BP, John Munn is certainly very good when it comes to fiscal responsibility. He does have a broad brush stroke plan for achieving fiscal responsibility, but those broad brush strokes only get him to the point of being the second best candidate to run our city finances. While John has stayed at the 50,000 foot level, Robb Davis has taken the time to do much more homework than John has about the specifics of our City’s financial situation. Robb isn’t just informed (and wise) at the 50,000 foot level. He is informed and wise at a much more detailed level as well. While still knowing that he has a whole lot to learn, Robb will hit the ground on Tuesday, July 1st prepared to deal proactively with financial sustainability because he has studied harder and learned more. Robb Davis is the best candidate to run our city finances.

        1. Matt Williams

          LOL. I think my bis was clear as can be, but just in case …

          Fremontia Rule disclaimer: Fremontia has pointed out that I am not unbiased whenever I talk about Robb Davis. I have declared my support for him in many venues. I have formally endorsed him. I have volunteered for him at the Farmer’s Market. I canvass precincts for him on a regular basis. My name is on record at the City Clerk’s office in Robb’s early FPPC filings. I have appreciated Robb’s leadership and character for a long time.

  2. Tia Will

    “To me this election is all about fiscal responsibility and John Munn is the best candidate to run our city finances.”

    I might agree with you if I felt that fiscal responsibility were the only issue facing the city. John Munn has made it clear that this is his only area of interest. Unfortunately, this kind of single minded approach viewing the finances as the only critical business of a city is extremely short sighted. Environmental, health and safety issues and not only as important, but are major contributors to the fiscal well being of the city and John Munn has not even pretended to consider any other aspect of our well being as important for consideration.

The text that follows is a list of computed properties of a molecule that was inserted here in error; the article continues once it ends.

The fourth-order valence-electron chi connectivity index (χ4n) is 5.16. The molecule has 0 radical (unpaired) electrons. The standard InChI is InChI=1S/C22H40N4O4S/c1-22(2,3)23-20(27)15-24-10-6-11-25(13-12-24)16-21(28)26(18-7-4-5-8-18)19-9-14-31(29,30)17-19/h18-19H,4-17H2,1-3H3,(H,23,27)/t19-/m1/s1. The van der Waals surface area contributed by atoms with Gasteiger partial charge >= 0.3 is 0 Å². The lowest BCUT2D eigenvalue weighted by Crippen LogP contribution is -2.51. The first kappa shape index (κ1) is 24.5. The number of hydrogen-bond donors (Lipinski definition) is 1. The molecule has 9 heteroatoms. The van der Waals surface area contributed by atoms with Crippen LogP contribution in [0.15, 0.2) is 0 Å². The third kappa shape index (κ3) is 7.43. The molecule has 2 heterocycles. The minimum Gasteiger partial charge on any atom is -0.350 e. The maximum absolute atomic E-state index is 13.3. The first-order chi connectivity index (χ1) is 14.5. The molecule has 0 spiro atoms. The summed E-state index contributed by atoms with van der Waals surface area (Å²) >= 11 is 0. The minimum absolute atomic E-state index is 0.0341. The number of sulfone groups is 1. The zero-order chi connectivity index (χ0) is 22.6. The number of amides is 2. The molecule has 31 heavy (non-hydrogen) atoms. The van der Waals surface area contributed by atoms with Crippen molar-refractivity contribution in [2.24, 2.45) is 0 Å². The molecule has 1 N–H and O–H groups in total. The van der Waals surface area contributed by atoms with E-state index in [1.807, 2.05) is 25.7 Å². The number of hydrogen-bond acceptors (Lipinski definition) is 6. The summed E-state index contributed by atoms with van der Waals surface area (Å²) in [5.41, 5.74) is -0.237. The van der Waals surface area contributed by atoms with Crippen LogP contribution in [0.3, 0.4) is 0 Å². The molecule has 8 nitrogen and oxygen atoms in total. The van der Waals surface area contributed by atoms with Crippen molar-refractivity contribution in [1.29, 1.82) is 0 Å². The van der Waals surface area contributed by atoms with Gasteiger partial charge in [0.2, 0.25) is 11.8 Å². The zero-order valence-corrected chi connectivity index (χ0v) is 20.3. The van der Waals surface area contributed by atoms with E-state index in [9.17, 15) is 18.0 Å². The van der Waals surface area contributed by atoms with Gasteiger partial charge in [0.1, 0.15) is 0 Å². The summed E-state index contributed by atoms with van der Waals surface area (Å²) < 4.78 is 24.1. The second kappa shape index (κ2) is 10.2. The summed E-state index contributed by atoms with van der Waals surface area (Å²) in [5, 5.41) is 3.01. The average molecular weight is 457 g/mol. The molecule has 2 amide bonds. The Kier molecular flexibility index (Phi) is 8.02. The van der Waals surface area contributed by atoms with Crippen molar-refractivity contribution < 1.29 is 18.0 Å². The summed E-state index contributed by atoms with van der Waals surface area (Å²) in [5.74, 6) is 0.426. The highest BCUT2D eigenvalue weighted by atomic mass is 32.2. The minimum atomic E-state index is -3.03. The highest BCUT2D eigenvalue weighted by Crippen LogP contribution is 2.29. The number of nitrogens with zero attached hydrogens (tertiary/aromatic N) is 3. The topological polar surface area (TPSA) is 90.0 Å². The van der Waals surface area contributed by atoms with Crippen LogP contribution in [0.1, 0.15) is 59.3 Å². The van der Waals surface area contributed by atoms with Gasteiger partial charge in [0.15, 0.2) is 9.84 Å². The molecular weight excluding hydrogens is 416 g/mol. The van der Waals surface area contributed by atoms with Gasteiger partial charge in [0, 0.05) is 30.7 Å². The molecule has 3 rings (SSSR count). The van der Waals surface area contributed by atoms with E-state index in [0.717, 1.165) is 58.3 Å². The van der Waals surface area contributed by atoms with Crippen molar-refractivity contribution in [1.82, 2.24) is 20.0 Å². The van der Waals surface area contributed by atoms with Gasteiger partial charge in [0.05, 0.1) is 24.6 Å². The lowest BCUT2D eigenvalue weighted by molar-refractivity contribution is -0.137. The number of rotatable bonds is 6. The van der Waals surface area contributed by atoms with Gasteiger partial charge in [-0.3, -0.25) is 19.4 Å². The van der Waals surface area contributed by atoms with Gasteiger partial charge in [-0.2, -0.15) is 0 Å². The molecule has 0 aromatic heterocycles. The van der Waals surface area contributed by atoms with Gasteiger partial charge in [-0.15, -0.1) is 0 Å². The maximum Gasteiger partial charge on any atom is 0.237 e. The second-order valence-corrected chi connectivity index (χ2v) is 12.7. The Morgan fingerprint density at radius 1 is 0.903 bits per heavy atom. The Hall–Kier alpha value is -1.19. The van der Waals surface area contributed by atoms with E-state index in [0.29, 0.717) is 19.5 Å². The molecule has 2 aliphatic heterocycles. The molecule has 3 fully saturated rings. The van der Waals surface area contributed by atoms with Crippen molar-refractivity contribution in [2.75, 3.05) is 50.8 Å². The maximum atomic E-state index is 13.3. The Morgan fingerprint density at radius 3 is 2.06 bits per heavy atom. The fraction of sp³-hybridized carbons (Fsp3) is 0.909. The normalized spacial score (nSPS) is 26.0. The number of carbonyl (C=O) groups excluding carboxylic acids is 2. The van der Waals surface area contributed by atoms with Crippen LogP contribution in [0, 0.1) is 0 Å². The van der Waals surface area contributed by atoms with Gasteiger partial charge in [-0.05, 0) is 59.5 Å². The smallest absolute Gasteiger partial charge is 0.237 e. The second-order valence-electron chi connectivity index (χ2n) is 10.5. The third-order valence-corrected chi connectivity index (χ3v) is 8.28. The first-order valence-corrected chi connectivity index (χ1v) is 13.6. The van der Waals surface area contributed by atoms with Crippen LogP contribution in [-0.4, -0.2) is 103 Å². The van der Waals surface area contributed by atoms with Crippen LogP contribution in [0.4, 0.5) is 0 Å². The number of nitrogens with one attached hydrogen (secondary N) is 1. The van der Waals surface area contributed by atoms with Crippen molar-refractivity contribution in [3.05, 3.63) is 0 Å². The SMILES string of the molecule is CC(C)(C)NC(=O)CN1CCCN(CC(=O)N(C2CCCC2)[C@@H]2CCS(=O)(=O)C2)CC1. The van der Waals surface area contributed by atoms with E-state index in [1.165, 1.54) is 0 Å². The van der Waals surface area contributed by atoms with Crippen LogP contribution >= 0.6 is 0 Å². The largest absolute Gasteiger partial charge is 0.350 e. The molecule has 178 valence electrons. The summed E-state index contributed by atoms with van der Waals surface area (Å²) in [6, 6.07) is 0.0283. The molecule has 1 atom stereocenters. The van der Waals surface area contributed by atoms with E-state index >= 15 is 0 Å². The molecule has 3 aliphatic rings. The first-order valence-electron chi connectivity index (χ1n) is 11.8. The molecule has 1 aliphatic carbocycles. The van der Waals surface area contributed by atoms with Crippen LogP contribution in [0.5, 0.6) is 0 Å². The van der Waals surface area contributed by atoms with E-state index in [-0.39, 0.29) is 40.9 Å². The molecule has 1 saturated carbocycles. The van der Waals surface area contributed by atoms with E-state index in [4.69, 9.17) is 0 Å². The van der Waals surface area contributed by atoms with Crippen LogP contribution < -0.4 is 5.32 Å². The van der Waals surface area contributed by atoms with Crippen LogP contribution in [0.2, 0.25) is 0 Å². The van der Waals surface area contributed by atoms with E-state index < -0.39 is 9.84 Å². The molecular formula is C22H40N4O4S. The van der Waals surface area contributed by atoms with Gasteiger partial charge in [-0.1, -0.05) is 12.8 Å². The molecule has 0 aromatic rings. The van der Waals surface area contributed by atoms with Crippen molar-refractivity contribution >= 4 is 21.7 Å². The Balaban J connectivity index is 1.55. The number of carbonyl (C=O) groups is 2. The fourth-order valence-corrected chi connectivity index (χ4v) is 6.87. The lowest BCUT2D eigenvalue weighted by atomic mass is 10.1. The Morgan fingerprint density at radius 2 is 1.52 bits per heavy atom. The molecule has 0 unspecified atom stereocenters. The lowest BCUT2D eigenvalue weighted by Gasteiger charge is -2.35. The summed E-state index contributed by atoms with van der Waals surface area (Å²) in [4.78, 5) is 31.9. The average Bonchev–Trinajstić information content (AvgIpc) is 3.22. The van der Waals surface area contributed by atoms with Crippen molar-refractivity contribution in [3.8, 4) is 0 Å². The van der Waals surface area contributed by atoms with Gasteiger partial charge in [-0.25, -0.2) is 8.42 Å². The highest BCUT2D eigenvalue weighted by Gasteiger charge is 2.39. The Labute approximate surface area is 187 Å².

I feel that John Munn is a nice and sincere man without the range of interests and scope of knowledge to be considered for the city council.

  3. Good Government

    Also, despite the Republican rhetoric, being a tea-party, taxpayer association conservative does not mean you are “fiscally responsible”. Were it up to the John Munns of the world, society would never invest in anything and we would all fend for ourselves.

    1. Matt Williams

      Whoa there GG, take another look at that article. Note the date … March 18, 2012. Then note the content, “But first, a few ground rules. What follows are simply the “opening” odds in what will no doubt be a long and bumpy campaign ride for our five candidates and whatever write-ins decide to join them along the way.

      The odds listed here can and will change. That’s the nature of the game. It happened with Obama and Hillary. It’s happening now in the Republican primaries. One day Newt Gingrich is the certain nominee and the next day he’s dead on arrival.”

    2. Matt Williams

      Now if you follow this link you will get to the following story by Rapid Robert.

      The final tally? It’s too close to call
      By Bob Dunning
      From page A2 | June 03, 2012 | 2 Comments

      Today, as our five esteemed City Council candidates take their last shots with bigger-than-life-size newspaper ads, and their campaign volunteers race through neighborhoods, literature in hand, it’s time to look into the crystal ball and accurately forecast what will happen to this city’s power structure come Tuesday night.

      We get to do this exercise in democracy once every two years, but this is the big one, since three of the five City Council seats are up for grabs. Come to think of it, if we all put our heads together, we could elect a voting majority with one fell swoop. The next time we do this, there will be only two seats available.